In various parts of the Christian word there are many popular traditions associated with Candlemas. Perhaps nowhere it is more a part of the popular culture than in the Brittany region of France where it is known as la Chandeleur. This day is associated with the preparation of crêpes, the light thin pancakes often filled with both sweet and savory fillings for which Brittany is famous and by extension are popular in all of France. This tradition likely has its origins in the fact that the crêpe resembles the sun and Candlemas is a celebration of light which heralds the coming spring. Also, Pope Gelasius I gave pilgrims arriving in Rome for Candlemas pancakes to welcome them, a tradition which may have carried over to modern times in Brittany. A popular practice states that if you flip a crêpe with your right hand while holding a coin in your left, you will have good luck for the year to come. Also a crêpe is often kept inside an armoire all year round for protection, good luck and prosperity. Mysteriously, this crêpe is said to never get moldy and remain perfectly preserved until the next Candlemas. In addition to these ancient traditions, Candlemas is an occasion to spend time with family and loved ones and pause to enjoy the lengthening of days and anticipate the coming of spring.
There are also many traditions surrounding the weather that are associated with Candlemas dating back to the Middle Ages. In central Europe, especially in Germanic lands, bears traditionally come of out hibernation in early February to test the weather and forage for food. If they are particularly active and visible, people took it as a sign that there would be an early spring. This this is the origin of the modern Groundhog Day traditions brought to Pennsylvania by German immigrants where it is believe that if the groundhog sees his shadow there will be six more weeks of winter and if there is no shadow then spring will come early. Groundhog Day coincides with Candlemas falling on February 2nd. In Poland, as elsewhere in the Christian world, candles are blessed on Candlemas and a popular folk belief holds that if these candles are burned during a storm the blessing that they impart will help ward off misfortune and prevent damage bought about by the storm.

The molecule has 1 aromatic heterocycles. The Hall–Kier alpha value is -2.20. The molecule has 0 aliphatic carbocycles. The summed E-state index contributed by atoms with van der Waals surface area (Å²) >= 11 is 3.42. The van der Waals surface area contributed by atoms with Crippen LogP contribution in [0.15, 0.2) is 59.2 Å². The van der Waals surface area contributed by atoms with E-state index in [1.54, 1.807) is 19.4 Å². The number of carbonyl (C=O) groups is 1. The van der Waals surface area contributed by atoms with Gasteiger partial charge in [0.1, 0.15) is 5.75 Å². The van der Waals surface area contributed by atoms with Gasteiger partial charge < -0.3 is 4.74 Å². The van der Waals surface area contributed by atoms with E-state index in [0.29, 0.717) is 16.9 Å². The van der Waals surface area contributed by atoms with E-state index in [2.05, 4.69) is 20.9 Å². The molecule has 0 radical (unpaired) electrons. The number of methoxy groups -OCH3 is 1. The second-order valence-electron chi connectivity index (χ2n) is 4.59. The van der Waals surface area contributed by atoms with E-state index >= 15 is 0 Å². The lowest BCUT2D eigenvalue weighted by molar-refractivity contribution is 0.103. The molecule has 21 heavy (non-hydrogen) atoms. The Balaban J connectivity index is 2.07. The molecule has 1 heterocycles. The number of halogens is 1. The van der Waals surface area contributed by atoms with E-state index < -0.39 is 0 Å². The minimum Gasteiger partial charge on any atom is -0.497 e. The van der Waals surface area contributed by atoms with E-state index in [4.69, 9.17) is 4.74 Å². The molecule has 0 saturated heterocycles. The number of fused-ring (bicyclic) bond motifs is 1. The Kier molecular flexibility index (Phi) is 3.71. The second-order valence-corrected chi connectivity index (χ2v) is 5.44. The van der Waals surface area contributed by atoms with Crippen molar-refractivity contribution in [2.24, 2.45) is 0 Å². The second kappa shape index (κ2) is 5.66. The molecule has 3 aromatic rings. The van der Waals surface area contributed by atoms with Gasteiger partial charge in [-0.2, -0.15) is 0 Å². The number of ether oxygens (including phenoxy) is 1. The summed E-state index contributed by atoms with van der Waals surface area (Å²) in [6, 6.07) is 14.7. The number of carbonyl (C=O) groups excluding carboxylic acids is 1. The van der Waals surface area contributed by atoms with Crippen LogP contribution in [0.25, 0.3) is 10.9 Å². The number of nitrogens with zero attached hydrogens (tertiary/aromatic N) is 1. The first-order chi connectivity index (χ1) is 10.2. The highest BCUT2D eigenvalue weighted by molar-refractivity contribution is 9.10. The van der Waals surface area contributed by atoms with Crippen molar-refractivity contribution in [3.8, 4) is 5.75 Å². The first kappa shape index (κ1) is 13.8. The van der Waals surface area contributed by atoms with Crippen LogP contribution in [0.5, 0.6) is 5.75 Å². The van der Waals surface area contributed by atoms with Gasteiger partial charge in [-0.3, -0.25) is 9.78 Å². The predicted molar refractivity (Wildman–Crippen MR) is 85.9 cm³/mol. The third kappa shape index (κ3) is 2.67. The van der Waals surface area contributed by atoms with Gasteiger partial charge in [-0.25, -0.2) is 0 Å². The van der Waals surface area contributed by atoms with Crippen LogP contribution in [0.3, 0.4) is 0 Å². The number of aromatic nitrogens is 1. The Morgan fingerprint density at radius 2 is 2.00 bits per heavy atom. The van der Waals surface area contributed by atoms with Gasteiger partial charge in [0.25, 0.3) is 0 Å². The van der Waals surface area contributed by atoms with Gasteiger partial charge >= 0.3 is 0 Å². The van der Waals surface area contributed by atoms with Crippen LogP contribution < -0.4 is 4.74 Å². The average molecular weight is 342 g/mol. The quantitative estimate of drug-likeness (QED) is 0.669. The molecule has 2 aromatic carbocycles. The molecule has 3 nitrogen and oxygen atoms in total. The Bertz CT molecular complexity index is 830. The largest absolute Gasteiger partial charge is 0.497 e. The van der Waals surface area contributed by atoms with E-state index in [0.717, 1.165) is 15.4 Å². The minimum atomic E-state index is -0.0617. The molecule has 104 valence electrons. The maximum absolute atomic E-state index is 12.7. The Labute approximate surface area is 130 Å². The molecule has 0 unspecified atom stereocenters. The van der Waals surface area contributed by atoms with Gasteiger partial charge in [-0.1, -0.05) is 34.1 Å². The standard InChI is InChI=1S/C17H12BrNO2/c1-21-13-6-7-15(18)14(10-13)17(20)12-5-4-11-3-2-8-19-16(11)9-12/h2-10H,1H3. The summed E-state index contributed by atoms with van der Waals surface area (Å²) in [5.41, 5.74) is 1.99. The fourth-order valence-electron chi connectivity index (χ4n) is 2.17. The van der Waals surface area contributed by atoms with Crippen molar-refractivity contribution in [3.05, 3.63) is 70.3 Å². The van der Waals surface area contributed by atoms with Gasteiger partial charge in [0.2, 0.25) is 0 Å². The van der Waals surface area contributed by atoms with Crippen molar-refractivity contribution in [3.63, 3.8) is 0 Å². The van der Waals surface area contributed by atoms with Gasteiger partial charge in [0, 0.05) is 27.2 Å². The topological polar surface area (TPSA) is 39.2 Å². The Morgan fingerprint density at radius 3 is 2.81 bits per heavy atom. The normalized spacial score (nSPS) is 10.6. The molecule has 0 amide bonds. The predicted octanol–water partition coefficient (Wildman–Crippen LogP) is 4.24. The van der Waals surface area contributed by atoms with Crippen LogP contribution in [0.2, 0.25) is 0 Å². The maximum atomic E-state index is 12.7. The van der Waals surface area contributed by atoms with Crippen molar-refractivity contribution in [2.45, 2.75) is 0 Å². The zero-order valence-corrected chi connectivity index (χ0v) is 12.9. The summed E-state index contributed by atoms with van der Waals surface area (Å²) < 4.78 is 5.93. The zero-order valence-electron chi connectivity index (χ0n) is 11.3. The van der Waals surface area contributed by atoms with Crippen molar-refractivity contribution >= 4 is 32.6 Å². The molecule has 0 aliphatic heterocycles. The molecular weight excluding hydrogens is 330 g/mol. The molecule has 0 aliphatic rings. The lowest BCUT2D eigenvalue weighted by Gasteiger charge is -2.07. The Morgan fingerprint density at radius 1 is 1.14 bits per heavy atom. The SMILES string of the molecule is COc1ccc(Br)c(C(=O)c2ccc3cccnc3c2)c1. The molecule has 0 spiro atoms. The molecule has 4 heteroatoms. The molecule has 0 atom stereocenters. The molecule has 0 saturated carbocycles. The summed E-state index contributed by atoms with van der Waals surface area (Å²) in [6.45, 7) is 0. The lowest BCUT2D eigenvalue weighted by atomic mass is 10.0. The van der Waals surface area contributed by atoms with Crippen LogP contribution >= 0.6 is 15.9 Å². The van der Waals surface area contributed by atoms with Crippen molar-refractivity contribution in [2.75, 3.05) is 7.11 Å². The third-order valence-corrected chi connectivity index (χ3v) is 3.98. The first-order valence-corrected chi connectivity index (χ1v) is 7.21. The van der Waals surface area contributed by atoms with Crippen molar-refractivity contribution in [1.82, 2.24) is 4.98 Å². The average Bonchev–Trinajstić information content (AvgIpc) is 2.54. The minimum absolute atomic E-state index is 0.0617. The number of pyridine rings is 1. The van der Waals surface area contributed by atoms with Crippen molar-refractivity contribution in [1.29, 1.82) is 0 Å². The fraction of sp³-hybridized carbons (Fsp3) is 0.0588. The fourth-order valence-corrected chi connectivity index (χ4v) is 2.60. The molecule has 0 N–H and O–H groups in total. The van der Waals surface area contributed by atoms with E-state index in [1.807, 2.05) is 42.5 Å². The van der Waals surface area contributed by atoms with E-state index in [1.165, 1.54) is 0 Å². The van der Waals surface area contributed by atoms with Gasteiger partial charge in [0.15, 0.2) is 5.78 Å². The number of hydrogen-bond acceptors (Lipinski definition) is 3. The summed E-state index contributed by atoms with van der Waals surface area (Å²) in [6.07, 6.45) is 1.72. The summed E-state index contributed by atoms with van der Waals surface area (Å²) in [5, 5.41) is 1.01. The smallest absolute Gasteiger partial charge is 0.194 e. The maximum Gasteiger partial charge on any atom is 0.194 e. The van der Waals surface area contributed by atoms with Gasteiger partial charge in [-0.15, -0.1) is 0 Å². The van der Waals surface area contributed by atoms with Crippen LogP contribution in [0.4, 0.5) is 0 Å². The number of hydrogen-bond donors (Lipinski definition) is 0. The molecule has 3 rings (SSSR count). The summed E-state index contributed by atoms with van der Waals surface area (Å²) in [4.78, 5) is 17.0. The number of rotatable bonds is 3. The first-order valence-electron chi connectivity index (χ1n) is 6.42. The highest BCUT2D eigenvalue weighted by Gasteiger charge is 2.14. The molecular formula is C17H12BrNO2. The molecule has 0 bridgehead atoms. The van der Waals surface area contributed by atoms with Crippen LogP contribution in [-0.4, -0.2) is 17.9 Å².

Anyone who has been following my blog and my facebook page will know that Halloween is by far my favorite holiday so it will come as no surprise that my favorite tradition associated with Candlemas is Liichtmëssdag which comes from Luxemburg and bears a striking resemblance to trick-or-treating. On the night of February 2nd costumed children go door to door carrying lanterns and asking for treats while singing songs celebrating this day. This tradition, especially with the symbolism of the lanterns, no doubt has its origin in an ancient ritual celebrating the lengthening of the days.
I hope you have enjoyed reading about this special holiday and I thank you for taking the time to read my blog. I wish you peace, happiness and abundant blessings in these days of lengthening daylight and always!